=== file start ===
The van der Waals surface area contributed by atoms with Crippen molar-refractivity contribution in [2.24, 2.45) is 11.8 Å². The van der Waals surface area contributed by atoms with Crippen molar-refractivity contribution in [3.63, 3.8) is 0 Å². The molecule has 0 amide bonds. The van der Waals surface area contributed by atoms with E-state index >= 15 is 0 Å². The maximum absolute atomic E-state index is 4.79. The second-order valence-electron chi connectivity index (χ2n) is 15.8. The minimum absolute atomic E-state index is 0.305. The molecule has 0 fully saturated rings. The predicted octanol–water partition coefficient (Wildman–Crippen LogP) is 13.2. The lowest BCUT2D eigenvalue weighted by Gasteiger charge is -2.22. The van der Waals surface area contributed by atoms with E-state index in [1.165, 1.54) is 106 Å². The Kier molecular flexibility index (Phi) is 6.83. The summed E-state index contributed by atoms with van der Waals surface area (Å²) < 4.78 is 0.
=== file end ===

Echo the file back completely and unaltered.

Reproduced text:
The van der Waals surface area contributed by atoms with Crippen molar-refractivity contribution in [2.24, 2.45) is 11.8 Å². The van der Waals surface area contributed by atoms with Crippen molar-refractivity contribution in [3.63, 3.8) is 0 Å². The molecule has 0 amide bonds. The van der Waals surface area contributed by atoms with E-state index >= 15 is 0 Å². The maximum absolute atomic E-state index is 4.79. The second-order valence-electron chi connectivity index (χ2n) is 15.8. The minimum absolute atomic E-state index is 0.305. The molecule has 0 fully saturated rings. The predicted octanol–water partition coefficient (Wildman–Crippen LogP) is 13.2. The lowest BCUT2D eigenvalue weighted by Gasteiger charge is -2.22. The van der Waals surface area contributed by atoms with E-state index in [1.165, 1.54) is 106 Å². The Kier molecular flexibility index (Phi) is 6.83. The summed E-state index contributed by atoms with van der Waals surface area (Å²) < 4.78 is 0.